Please report citation or reference errors to , or , if you are the registered author of the cited work, log in to your RePEc Author Service profile, click on "citations" and make appropriate adjustments.:

as in new window
  1. B. Douglas Bernheim & Daniel M. Garrett & Dean M. Maki, 1997. "Education and Saving: The Long-Term Effects of High School Financial Curriculum Mandates," NBER Working Papers 6085, National Bureau of Economic Research, Inc.
  2. Beverly, Sondra G. & Sherraden, Michael, 1999. "Institutional determinants of saving: implications for low-income households and public policy," Journal of Behavioral and Experimental Economics (formerly The Journal of Socio-Economics), Elsevier, vol. 28(4), pages 457-473.
  3. Arthur B. Kennickell & Martha Starr-McCluer & Annika E. Sunden, 1996. "Saving and financial planning: some findings from a focus group," Finance and Economics Discussion Series 96-1, Board of Governors of the Federal Reserve System (U.S.).
  4. Patrick J. Bayer & B. Douglas Bernheim & John Karl Scholz, 1996. "The Effects of Financial Education in the Workplace: Evidence from a Survey of Employers," Working Papers 96011, Stanford University, Department of Economics.
  5. B. Douglas Bernheim & Daniel M. Garrett, 1996. "The Determinants and Consequences of Financial Education in the Workplace: Evidence from a Survey of Households," Working Papers 96007, Stanford University, Department of Economics.
  6. Jagadeesh Gokhale, 2000. "Are we saving enough?," Economic Commentary, Federal Reserve Bank of Cleveland, issue Jul.
  7. Sondra Beverly & Amanda Moore & Mark Schreiner, 2001. "A Framework of Asset-Accumulation Stages and Strategies," Development and Comp Systems 0109004, EconWPA.
  8. Thaler, Richard H, 1994. "Psychology and Savings Policies," American Economic Review, American Economic Association, vol. 84(2), pages 186-92, May.
  9. B. Douglas Bernheim, 1996. "Rethinking Saving Incentives," Working Papers 96009, Stanford University, Department of Economics.
  10. Alan Greenspan, 2001. "The importance of education in today's economy," Proceedings 767, Federal Reserve Bank of Chicago.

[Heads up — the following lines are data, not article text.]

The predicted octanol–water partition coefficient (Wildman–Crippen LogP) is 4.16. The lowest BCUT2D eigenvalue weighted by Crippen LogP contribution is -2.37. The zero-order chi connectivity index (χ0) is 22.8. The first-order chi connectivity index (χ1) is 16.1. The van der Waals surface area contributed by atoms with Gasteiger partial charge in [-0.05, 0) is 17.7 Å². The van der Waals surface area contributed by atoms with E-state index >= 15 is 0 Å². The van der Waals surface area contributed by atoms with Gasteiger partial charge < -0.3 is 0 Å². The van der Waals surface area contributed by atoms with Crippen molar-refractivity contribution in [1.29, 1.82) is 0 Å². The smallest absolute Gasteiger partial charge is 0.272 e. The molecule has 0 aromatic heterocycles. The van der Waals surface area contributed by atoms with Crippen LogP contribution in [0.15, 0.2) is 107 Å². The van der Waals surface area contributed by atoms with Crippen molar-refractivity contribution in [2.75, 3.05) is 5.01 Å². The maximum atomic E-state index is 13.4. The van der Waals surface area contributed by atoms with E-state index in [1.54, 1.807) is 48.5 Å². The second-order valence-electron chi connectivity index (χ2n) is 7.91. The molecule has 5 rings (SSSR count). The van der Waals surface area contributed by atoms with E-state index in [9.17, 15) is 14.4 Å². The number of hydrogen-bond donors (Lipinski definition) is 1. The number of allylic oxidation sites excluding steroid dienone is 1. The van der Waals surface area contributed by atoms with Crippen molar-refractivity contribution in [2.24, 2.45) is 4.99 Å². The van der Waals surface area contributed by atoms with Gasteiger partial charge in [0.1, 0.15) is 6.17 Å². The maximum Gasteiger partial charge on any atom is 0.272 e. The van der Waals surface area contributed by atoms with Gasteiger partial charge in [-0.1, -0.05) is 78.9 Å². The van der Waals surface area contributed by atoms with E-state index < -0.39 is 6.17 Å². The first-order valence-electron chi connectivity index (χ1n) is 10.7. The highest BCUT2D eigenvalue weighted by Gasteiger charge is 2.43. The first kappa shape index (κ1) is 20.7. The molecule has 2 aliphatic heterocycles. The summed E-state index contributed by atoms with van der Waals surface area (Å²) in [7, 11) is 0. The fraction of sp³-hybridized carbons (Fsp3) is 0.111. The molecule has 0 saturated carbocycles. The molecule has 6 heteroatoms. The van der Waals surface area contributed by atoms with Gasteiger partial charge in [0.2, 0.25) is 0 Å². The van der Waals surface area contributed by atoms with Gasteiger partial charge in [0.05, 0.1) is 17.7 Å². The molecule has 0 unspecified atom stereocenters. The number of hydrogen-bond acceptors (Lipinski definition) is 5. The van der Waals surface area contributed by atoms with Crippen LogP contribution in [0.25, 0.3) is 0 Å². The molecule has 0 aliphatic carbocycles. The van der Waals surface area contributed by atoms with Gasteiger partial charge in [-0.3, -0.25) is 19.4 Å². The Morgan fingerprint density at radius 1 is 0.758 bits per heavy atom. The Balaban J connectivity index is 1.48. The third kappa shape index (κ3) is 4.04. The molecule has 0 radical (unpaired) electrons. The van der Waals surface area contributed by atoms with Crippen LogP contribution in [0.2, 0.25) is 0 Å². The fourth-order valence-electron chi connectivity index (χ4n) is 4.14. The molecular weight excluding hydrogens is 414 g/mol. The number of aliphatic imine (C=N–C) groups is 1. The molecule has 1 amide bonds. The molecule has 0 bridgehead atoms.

Full references (including those not matched with items on IDEAS)

This item is not listed on Wikipedia, on a reading list or among the top items on IDEAS.

When requesting a correction, please mention this item's handle: RePEc:wpa:wuwphe:0108001. See general information about how to correct material in RePEc.

For technical questions regarding this item, or to correct its authors, title, abstract, bibliographic or download information, contact: (EconWPA)

If you have authored this item and are not yet registered with RePEc, we encourage you to do it here. This allows to link your profile to this item. It also allows you to accept potential citations to this item that we are uncertain about.

If references are entirely missing, you can add them using this form.

If the full references list an item that is present in RePEc, but the system did not link to it, you can help with this form.

If you know of missing items citing this one, you can help us creating those links by adding the relevant references in the same way as above, for each refering item. If you are a registered author of this item, you may also want to check the "citations" tab in your profile, as there may be some citations waiting for confirmation.

Please note that corrections may take a couple of weeks to filter through the various RePEc services.

This information is provided to you by IDEAS at the Research Division of the Federal Reserve Bank of St. Louis using RePEc data.